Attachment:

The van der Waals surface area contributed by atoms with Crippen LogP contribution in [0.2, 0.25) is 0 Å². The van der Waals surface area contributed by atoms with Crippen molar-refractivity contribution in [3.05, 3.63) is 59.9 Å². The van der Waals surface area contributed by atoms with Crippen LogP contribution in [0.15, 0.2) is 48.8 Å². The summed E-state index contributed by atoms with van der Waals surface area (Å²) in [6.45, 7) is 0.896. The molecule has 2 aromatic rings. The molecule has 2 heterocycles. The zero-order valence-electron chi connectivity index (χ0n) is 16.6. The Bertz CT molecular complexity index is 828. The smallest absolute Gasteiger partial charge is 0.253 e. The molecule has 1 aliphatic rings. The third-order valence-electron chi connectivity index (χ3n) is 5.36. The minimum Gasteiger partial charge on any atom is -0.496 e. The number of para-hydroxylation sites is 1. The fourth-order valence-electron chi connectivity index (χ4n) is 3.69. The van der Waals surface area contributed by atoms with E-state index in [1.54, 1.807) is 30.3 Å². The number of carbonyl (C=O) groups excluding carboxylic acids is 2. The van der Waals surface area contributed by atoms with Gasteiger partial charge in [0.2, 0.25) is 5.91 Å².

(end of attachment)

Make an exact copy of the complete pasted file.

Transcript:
The van der Waals surface area contributed by atoms with Crippen LogP contribution in [0.2, 0.25) is 0 Å². The van der Waals surface area contributed by atoms with Crippen molar-refractivity contribution in [3.05, 3.63) is 59.9 Å². The van der Waals surface area contributed by atoms with Crippen LogP contribution in [0.15, 0.2) is 48.8 Å². The summed E-state index contributed by atoms with van der Waals surface area (Å²) in [6.45, 7) is 0.896. The molecule has 2 aromatic rings. The molecule has 2 heterocycles. The zero-order valence-electron chi connectivity index (χ0n) is 16.6. The Bertz CT molecular complexity index is 828. The smallest absolute Gasteiger partial charge is 0.253 e. The molecule has 1 aliphatic rings. The third-order valence-electron chi connectivity index (χ3n) is 5.36. The minimum Gasteiger partial charge on any atom is -0.496 e. The number of para-hydroxylation sites is 1. The fourth-order valence-electron chi connectivity index (χ4n) is 3.69. The van der Waals surface area contributed by atoms with E-state index in [1.54, 1.807) is 30.3 Å². The number of carbonyl (C=O) groups excluding carboxylic acids is 2. The van der Waals surface area contributed by atoms with Gasteiger partial charge in [0.2, 0.25) is 5.91 Å².